Project Management Institute

Underwater energy

a Canadian project team looks at giant underwater balloons to store excess power from the grid


About 60 meters (197 feet) below the surface of Lake Ontario, Canada, six giant balloons are storing energy—and potentially reducing Toronto's reliance on fossil fuels.

The balloon project sponsored by Canadian energy startup Hydrostor Inc. converts electrical energy into compressed air and sends it through a 2.5-kilometer (1.6-mile) pipe underwater to the coated-nylon balloons. The six three-story balloons, anchored by 30 straps apiece, together take up the equivalent of a basketball court.

Hydrostor is partnering with Toronto Hydro, Canada's largest energy distribution company, on the two-year pilot project to use the balloons to store excess energy generated by Toronto's grid. The project began in November 2015. By potentially saving solar- or wind-generated power, they could offset dips in renewable power availability during cloudy or non-windy days, which currently drives reliance on coal and gas power.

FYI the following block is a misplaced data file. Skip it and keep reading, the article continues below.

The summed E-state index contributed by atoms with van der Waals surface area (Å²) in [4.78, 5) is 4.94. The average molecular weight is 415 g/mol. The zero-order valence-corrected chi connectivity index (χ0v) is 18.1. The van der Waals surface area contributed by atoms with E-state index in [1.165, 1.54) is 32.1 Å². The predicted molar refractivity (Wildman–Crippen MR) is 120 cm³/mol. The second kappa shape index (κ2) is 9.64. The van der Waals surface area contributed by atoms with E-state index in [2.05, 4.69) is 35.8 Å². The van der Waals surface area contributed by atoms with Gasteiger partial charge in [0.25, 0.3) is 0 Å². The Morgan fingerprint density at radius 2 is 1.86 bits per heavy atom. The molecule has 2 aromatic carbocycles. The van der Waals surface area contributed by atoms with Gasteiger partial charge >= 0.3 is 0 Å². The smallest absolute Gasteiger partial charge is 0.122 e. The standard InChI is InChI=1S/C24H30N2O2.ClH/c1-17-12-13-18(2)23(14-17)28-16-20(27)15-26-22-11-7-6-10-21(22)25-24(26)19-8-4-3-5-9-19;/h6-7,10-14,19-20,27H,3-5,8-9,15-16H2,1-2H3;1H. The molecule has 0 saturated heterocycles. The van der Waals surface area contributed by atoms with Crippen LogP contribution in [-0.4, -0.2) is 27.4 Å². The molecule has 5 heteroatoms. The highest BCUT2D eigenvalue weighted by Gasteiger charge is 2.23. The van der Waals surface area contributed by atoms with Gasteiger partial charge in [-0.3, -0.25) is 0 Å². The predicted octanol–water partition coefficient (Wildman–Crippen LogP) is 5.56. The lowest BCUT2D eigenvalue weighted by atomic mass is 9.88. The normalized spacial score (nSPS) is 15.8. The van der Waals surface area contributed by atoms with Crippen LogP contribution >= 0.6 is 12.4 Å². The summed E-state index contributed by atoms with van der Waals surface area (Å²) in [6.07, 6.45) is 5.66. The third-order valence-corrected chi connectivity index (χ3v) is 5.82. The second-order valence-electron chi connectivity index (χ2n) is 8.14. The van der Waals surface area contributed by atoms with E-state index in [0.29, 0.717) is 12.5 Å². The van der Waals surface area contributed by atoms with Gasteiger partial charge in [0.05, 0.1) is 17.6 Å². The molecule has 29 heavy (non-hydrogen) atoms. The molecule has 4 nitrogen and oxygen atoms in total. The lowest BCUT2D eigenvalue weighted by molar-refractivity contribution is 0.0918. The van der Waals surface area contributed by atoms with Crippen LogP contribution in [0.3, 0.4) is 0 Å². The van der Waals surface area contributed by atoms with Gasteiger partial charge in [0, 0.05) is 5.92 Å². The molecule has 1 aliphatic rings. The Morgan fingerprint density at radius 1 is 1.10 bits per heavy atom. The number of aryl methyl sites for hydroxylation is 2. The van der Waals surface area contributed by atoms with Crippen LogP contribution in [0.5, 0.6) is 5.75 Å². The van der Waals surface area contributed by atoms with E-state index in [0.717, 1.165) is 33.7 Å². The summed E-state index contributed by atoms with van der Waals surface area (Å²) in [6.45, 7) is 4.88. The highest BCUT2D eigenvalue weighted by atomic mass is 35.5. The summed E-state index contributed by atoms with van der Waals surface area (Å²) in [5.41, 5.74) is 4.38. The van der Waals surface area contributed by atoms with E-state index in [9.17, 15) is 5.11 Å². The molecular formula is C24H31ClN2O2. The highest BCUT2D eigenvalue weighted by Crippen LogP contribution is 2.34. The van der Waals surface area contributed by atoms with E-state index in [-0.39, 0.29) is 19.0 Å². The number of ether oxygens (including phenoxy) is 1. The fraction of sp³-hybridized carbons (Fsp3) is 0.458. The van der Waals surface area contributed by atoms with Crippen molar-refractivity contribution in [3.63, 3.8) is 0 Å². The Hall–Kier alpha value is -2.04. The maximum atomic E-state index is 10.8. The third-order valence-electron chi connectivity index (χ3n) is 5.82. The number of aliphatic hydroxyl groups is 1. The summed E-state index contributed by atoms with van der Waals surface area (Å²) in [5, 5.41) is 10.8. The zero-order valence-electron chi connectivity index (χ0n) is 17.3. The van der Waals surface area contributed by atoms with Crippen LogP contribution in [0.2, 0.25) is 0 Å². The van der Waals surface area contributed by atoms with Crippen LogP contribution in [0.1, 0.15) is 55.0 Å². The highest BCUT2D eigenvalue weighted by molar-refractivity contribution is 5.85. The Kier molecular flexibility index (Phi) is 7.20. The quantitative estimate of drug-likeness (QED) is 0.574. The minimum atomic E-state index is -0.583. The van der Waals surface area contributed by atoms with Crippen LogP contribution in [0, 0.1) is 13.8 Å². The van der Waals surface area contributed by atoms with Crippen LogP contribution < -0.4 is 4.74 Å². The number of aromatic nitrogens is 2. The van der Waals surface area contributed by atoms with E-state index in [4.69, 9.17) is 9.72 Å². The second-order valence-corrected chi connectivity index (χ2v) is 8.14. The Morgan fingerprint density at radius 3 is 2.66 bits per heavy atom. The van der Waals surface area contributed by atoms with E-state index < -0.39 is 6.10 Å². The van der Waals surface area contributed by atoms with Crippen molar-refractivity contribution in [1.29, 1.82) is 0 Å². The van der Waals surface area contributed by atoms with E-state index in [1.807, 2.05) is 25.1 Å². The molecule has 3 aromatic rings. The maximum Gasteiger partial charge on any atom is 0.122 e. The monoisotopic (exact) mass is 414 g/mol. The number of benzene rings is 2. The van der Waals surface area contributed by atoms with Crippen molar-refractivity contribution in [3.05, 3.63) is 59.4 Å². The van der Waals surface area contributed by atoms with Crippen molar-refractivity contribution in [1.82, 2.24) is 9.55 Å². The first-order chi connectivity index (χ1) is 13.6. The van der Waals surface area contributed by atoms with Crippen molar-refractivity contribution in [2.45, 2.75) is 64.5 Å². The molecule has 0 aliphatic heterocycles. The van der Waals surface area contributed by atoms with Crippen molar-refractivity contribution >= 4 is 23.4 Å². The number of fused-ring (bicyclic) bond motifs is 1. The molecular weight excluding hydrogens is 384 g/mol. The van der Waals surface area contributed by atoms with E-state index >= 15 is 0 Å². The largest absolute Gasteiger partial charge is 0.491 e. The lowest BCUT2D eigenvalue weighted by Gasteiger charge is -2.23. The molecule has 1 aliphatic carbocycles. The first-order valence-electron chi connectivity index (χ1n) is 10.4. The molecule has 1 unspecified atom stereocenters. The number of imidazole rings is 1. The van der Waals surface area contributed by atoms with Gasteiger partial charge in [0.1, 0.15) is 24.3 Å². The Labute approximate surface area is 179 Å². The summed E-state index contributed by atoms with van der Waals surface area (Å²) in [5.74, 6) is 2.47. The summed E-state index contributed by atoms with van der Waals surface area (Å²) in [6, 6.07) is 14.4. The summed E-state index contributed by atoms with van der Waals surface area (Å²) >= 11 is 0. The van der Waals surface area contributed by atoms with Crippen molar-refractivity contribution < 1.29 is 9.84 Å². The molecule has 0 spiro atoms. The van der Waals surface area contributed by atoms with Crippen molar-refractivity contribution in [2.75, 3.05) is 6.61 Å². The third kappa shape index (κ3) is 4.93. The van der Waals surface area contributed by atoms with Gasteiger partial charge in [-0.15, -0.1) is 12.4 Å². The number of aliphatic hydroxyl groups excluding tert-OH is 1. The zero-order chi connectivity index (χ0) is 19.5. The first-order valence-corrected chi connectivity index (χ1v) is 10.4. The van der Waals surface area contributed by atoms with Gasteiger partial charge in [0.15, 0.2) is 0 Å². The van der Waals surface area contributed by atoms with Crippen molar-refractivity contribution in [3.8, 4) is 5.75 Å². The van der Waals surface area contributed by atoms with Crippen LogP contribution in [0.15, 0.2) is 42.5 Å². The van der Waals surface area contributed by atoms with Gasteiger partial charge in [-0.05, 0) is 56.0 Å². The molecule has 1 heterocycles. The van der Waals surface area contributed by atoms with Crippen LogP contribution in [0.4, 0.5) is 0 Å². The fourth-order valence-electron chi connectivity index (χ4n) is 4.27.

“Most of the world is saying we have to get off fossil fuels,” Hydrostor CEO Curtis VanWalleghem told the Toronto Star in late 2015. “To do that, you need lots of energy storage.”

When energy demand increases, the system uses Lake Ontario's natural pressure to push air out of the balloons to a turbine, where the electricity is regenerated and sent back to Toronto's grid.

Hydrostor executives say they see potential to scale up the project concept to coastal cities such as Los Angeles or Tokyo. Another potential project plan: repurpose abandoned mines by putting the balloons at the bottom and filling the mines with water. —Brigid Sweeney


The three-story balloons together take up the equivalent of a basketball court.

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